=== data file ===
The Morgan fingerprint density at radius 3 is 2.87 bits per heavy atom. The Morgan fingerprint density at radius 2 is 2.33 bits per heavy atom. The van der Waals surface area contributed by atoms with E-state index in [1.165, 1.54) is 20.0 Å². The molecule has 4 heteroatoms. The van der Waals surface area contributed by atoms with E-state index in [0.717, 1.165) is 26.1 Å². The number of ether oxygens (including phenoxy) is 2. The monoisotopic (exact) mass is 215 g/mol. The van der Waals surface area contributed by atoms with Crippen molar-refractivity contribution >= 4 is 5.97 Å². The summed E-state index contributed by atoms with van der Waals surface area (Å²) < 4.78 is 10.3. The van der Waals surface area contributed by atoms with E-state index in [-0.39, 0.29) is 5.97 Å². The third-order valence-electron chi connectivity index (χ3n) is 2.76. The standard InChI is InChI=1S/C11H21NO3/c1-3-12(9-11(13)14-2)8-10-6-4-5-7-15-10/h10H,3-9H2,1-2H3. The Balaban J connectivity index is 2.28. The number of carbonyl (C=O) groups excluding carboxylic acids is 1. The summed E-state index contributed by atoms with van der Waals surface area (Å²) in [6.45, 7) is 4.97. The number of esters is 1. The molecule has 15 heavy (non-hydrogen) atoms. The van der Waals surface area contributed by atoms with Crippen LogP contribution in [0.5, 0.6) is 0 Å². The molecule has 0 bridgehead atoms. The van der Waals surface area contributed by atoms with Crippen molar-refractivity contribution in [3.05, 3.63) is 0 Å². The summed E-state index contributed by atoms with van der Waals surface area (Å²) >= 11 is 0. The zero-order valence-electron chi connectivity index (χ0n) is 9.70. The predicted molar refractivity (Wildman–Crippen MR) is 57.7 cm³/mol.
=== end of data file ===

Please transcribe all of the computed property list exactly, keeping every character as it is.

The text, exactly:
The Morgan fingerprint density at radius 3 is 2.87 bits per heavy atom. The Morgan fingerprint density at radius 2 is 2.33 bits per heavy atom. The van der Waals surface area contributed by atoms with E-state index in [1.165, 1.54) is 20.0 Å². The molecule has 4 heteroatoms. The van der Waals surface area contributed by atoms with E-state index in [0.717, 1.165) is 26.1 Å². The number of ether oxygens (including phenoxy) is 2. The monoisotopic (exact) mass is 215 g/mol. The van der Waals surface area contributed by atoms with Crippen molar-refractivity contribution >= 4 is 5.97 Å². The summed E-state index contributed by atoms with van der Waals surface area (Å²) < 4.78 is 10.3. The van der Waals surface area contributed by atoms with E-state index in [-0.39, 0.29) is 5.97 Å². The third-order valence-electron chi connectivity index (χ3n) is 2.76. The standard InChI is InChI=1S/C11H21NO3/c1-3-12(9-11(13)14-2)8-10-6-4-5-7-15-10/h10H,3-9H2,1-2H3. The Balaban J connectivity index is 2.28. The number of carbonyl (C=O) groups excluding carboxylic acids is 1. The summed E-state index contributed by atoms with van der Waals surface area (Å²) in [6.45, 7) is 4.97. The number of esters is 1. The molecule has 15 heavy (non-hydrogen) atoms. The van der Waals surface area contributed by atoms with Crippen LogP contribution in [0.5, 0.6) is 0 Å². The molecule has 0 bridgehead atoms. The van der Waals surface area contributed by atoms with Crippen molar-refractivity contribution in [3.05, 3.63) is 0 Å². The summed E-state index contributed by atoms with van der Waals surface area (Å²) >= 11 is 0. The zero-order valence-electron chi connectivity index (χ0n) is 9.70. The predicted molar refractivity (Wildman–Crippen MR) is 57.7 cm³/mol.